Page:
|Posted by Jim Bevan on October 2, 2012 at 4:50 AM|
You’re likely to see strange things while driving at night. It may be some person who drank too much or got high on some potent drug and went wild on the road. Maybe it’s some bizarre piece of trash like a couch that got tossed out on the side of the highway, or very visceral roadkill chunks. But what if you saw something particularly strange? Like some lights in the sky that were moving erratically, not like any normal aircraft. Or a hitchhiker that seems to vanish as you approach. It may even be something that looks like an animal, but so odd in appearance that it hardly looks like any normal animal. Several teenagers in the town of Dover, Massachusetts had an encounter like this in April of 1977, sparking off one of the biggest paranormal stories of the 20th century.
On April 21, 1977, Bill Bartlett was driving around with his friends Mike Mazzocca and Andrew Brodie looking for some late night fun. Unable to find a good time, they decided to head home. While driving on Farm Street around 10:00 PM, Bill spotted something perched on a stone wall. He thought it was a cat or dog, but something seemed off about the eyes – they were glowing with a greater intensity than normal eyeshine. As he got closer, Bill and his friends saw what the being really was. It was a small humanoid figure with hairless, peach-colored skin. A pair of glowing orange eyes was the only visible feature on its large oval-shaped head. The creature’s limbs were long and spindly, with oversized hands and feet ending in elongated fingers and toes. When he got home, Bill drew a rough sketch of what he saw so he could better explain his encounter to others. This was the first official sighting of the monster that would later be dubbed the Dover Demon.
The creature was spotted again around midnight on Miller’s Hill Road, a mile from Farm Street. John Baxter was walking home from his girlfriend’s house when he saw what looked like, from a distance, a small child. As he got closer, he saw the proportions of its body weren’t right for a kid. The thing ran off into the woods, stopping to grab onto a tree, which provided John with his best look at it. Like Bill, John also drew a picture of what the creature looked like, the image looking very similar to what Bill drew. The final sighting was on April 22 when Abby Brabham and Will Trainor spotted the creature on the side of the road while driving along Springdale Avenue, two miles from where the first sighting occurred. In the span of 26 hours, this strange entity had been spotted three times, all by teenagers, all in the same vicinity. And these sightings would soon explode into something much greater.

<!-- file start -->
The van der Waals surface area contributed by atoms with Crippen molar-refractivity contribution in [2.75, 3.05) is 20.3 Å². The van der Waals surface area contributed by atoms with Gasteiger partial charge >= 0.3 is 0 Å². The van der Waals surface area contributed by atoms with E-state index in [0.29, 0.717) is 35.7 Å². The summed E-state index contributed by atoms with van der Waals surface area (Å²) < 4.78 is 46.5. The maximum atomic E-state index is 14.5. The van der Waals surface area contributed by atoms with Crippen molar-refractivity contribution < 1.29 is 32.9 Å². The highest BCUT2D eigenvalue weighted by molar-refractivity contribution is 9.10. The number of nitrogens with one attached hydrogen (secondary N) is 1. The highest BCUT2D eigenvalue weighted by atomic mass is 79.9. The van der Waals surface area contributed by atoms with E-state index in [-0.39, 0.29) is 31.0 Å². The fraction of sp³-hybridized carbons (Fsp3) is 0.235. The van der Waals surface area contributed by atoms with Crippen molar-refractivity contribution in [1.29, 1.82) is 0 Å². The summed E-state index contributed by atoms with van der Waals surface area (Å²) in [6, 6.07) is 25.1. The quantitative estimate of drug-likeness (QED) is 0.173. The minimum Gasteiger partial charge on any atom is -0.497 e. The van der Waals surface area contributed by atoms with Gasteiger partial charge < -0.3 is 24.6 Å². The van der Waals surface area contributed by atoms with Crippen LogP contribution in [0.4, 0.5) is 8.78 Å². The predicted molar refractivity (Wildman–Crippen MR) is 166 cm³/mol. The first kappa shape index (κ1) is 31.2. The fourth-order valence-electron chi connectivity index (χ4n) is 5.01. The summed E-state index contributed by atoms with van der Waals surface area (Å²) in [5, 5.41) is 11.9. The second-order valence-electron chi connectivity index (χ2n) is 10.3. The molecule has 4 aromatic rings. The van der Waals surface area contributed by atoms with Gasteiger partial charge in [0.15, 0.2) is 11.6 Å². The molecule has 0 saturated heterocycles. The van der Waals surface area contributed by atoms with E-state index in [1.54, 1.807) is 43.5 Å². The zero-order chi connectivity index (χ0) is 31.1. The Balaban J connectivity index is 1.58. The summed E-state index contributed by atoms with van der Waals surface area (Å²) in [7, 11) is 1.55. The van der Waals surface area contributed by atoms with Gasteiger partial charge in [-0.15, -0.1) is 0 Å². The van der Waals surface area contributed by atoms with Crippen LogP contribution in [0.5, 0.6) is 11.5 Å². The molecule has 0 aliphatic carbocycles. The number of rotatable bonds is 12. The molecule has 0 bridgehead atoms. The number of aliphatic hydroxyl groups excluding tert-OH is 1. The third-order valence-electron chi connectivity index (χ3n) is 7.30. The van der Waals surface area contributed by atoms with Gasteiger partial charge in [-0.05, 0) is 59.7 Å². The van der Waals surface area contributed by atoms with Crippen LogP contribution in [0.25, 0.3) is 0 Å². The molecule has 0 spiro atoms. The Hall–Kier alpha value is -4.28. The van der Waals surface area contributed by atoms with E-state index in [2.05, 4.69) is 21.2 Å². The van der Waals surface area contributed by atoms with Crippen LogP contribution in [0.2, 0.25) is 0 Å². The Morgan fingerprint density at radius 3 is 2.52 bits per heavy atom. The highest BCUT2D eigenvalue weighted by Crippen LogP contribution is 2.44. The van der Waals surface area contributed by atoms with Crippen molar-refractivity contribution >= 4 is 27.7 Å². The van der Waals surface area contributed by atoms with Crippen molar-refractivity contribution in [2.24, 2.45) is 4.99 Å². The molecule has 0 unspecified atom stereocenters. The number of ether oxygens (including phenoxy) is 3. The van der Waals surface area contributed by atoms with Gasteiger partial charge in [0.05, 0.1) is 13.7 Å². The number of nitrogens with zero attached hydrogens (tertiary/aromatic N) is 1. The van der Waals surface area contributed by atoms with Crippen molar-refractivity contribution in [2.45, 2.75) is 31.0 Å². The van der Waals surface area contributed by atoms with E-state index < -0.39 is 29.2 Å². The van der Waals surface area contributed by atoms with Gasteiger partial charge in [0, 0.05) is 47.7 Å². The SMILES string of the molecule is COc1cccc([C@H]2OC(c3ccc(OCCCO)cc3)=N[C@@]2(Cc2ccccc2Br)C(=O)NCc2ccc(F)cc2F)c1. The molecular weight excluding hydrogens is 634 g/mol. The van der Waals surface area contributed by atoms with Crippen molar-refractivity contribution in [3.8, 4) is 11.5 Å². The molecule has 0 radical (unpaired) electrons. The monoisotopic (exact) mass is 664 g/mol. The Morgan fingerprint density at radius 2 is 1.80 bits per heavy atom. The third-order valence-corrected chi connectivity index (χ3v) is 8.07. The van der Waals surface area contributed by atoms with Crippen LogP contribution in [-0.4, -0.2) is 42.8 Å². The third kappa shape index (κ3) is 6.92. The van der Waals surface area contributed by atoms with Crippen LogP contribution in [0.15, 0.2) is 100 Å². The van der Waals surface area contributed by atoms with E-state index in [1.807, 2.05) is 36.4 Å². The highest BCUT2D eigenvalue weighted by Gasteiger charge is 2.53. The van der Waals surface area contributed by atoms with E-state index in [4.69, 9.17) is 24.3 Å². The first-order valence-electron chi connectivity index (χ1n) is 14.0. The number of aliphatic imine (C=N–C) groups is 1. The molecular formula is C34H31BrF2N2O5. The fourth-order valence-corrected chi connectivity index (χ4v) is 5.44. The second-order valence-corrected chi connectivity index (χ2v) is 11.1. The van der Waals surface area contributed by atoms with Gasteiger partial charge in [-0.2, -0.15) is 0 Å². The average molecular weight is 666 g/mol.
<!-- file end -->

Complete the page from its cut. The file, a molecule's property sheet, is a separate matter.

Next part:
News of the teens’ encounters quickly spread throughout Dover, and predictably, the story soon gained national attention. Loren Coleman, a renowned cryptozoologist, came to the area to investigate the sightings. He interviewed all of the witnesses and found them to be credible sources, even though Bill admitted to smoking marijuana prior to his sighting. Coleman was unable to find any traces of the creature he referred to as the Dover Demon, the title which became its official moniker, and no authenticated sightings have been reported since 1977. The monster faded into obscurity, though its presence is still remembered today.
The question still remains – what exactly was the Dover Demon? Several scientists researching UFOs and the possibility of alien existence, such as Walter Webb and Joseph Nyman (both of whom assisted Coleman during his initial investigation) have pointed out the creature’s similarities to reported sightings of “grey” aliens, alleging that it was a being from another planet, or possibly another dimension, which may be why it hasn’t been seen since 1977; it simply returned home. Others have pointed out that the Dover Demon’s appearance resembles that of the Mannegishi, a race of mischievous spirits from Cree mythology.
The more rational explanation is that what the teens saw was simply a newborn moose or deer. Or it may have just been a hoax that they concocted. All witnesses had knowledge of each other prior to their encounters – they could have come up with the scheme as a way to cause a stir in town. But all of their reported descriptions of the creature were inconsistent, varying in some aspects. And if it was a prank, why keep the story going for 35 years? Either they want to keep the hoax going to maintain some form of notoriety (much like Roger Patterson and Robert Gimlin), or they truly are convinced that what they saw was an otherworldly entity. There are plenty of explanations, but the truth remains as enigmatic as the Dover Demon itself.
Categories: Manic Expression's Monster Extravaganza